‘We are due a significant correction in house prices’, claim academics

Two LSE Professors warn that the market could soon crash like the 1990s

An academic from the London School of Economics has told the Mail on Sunday that “We are due a significant correction in house prices”, prompting the newspaper to announce, in its own nuanced fashion, that “Britain ‘is on the brink of the worst house price collapse since 1990s’: Experts predict property costs could plunge by FORTY PER CENT”.

Professor Paul Cheshire told the MoS: “We are due a significant correction in house prices. I think we are beginning to see signs that correction may be starting. Historically, trends seem always to start in London and then move out across the rest of the country. In the capital, you are already seeing house prices rising less rapidly than in other parts of Britain.”

He goes on to argue that property prices could fall by nearly 40%; a similar crash to that seen in 1990s, when values tanked by 37% over six years.

Falling real incomes (inflation was at 2.9% in June, while the average income rose by 2.1% over the same period) are likely to be “the spark for a fall in house prices”.

Professor Christian Hilber, also of the LSE, also weighed-in, warning that: “If Brexit leads to a recession and/or sluggish growth for extended periods, then an extended and severe downturn is more likely than a short-lived and mild one.”


  • Paul Cheshire, Professor of Economic Geography at the London School of Economics, is a past winner of the Donald Robertson Memorial Prize, the Royal Economic Society’s prize for Best Paper in the Economic Journal (2004) and the Grosvenor Prize for best paper on Development (2007). He has recently held a Leverhulme Research Fellowship and a Research Fellowship at the Lincoln Land Institute in Cambridge MA, and is an elected Fellow of the Academy of Social Sciences, and a board member of the National Housing and Planning Advice Unit.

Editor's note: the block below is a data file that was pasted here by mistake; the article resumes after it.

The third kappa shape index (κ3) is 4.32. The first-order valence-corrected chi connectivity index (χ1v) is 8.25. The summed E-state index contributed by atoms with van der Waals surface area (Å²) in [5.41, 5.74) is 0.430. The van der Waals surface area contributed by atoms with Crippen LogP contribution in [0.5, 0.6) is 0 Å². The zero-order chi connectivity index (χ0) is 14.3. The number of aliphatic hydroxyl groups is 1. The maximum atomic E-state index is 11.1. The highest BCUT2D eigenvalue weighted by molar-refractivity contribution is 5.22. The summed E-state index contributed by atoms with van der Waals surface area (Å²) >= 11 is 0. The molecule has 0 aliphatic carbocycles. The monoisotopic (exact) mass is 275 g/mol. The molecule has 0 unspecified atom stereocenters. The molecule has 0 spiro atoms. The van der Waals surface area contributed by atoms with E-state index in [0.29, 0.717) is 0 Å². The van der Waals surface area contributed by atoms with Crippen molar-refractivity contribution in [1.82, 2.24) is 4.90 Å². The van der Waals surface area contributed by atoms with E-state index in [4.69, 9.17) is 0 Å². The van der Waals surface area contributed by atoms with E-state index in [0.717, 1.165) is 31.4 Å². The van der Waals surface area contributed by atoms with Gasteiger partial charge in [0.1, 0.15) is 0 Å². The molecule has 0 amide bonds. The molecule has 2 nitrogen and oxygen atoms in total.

• Christian Hilber is the Director of the MSc Real Estate Economics and Finance at the LSE, an Associate of the Centre for Economic Performance, the Spatial Economics Research Centre and of the What Works Centre, a member of the Editorial Board of Regional Science and Urban Economics, and a member of the Board of Directors of the American Real Estate and Urban Economics Association. He advised HM Treasury on questions related to the economic impact of land use regulation and the National Housing and Planning Advice Unit on questions relating to housing affordability and sub-regional geography modelling feasibility. He also recently gave evidence on the British ‘Help to Buy’ scheme to the National Audit Office.

The more general consensus is not quite so dramatic, but does tend to agree that prices and activity will/are falling. Rightmove’s index says that asking prices fell in June for the first time since 2009; HMRC’s transaction tally indicates a 3.3% drop in property sales in May (largely because of the General Election). The latest ONS Index tells of more price rises but tumbling transaction levels, while the RICS reported a “loss of momentum” in the sales market in the run-up to the election. Knight Frank also reported a stumbling of price growth, while Savills is pitching 2017 as “a hard year” for the national market.

The IMF, meanwhile, tells us that its global house price index is “nearly back to its peak” – but there’s no big bubble in sight.

Average UK house price, January 2005 to April 2017 (ONS)